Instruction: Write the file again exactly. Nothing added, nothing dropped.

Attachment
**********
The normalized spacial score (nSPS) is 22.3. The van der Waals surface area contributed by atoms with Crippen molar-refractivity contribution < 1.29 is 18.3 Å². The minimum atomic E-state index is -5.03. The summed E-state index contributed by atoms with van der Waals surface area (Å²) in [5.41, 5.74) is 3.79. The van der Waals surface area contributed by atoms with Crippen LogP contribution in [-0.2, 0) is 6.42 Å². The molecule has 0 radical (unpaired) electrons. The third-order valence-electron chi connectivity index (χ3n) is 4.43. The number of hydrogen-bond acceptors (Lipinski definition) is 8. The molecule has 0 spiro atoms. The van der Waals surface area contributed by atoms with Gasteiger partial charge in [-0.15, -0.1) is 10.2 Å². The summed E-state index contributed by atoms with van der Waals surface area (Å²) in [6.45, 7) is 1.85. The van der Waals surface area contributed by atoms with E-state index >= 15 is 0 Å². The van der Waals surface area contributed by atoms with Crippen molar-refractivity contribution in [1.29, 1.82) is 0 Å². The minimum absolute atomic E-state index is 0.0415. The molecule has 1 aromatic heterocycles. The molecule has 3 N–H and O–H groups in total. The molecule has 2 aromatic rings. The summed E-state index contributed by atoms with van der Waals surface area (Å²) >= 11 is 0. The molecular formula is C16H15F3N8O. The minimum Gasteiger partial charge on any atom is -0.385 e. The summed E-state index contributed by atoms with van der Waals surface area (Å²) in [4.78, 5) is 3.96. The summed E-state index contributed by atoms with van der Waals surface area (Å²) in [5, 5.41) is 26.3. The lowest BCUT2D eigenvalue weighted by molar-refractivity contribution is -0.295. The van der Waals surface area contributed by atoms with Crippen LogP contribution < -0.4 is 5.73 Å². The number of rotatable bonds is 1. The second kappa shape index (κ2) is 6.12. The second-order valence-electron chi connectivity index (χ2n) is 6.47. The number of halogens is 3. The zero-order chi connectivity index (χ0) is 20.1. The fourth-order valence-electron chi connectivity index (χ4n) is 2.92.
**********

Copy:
The normalized spacial score (nSPS) is 22.3. The van der Waals surface area contributed by atoms with Crippen molar-refractivity contribution < 1.29 is 18.3 Å². The minimum atomic E-state index is -5.03. The summed E-state index contributed by atoms with van der Waals surface area (Å²) in [5.41, 5.74) is 3.79. The van der Waals surface area contributed by atoms with Crippen LogP contribution in [-0.2, 0) is 6.42 Å². The molecule has 0 radical (unpaired) electrons. The third-order valence-electron chi connectivity index (χ3n) is 4.43. The number of hydrogen-bond acceptors (Lipinski definition) is 8. The molecule has 0 spiro atoms. The van der Waals surface area contributed by atoms with Gasteiger partial charge in [-0.15, -0.1) is 10.2 Å². The summed E-state index contributed by atoms with van der Waals surface area (Å²) in [6.45, 7) is 1.85. The van der Waals surface area contributed by atoms with E-state index >= 15 is 0 Å². The van der Waals surface area contributed by atoms with Crippen molar-refractivity contribution in [1.29, 1.82) is 0 Å². The minimum absolute atomic E-state index is 0.0415. The molecule has 1 aromatic heterocycles. The molecule has 3 N–H and O–H groups in total. The molecule has 2 aromatic rings. The summed E-state index contributed by atoms with van der Waals surface area (Å²) >= 11 is 0. The molecular formula is C16H15F3N8O. The minimum Gasteiger partial charge on any atom is -0.385 e. The summed E-state index contributed by atoms with van der Waals surface area (Å²) in [4.78, 5) is 3.96. The summed E-state index contributed by atoms with van der Waals surface area (Å²) in [5, 5.41) is 26.3. The lowest BCUT2D eigenvalue weighted by molar-refractivity contribution is -0.295. The van der Waals surface area contributed by atoms with Crippen LogP contribution < -0.4 is 5.73 Å². The number of rotatable bonds is 1. The second kappa shape index (κ2) is 6.12. The second-order valence-electron chi connectivity index (χ2n) is 6.47. The number of halogens is 3. The zero-order chi connectivity index (χ0) is 20.1. The fourth-order valence-electron chi connectivity index (χ4n) is 2.92.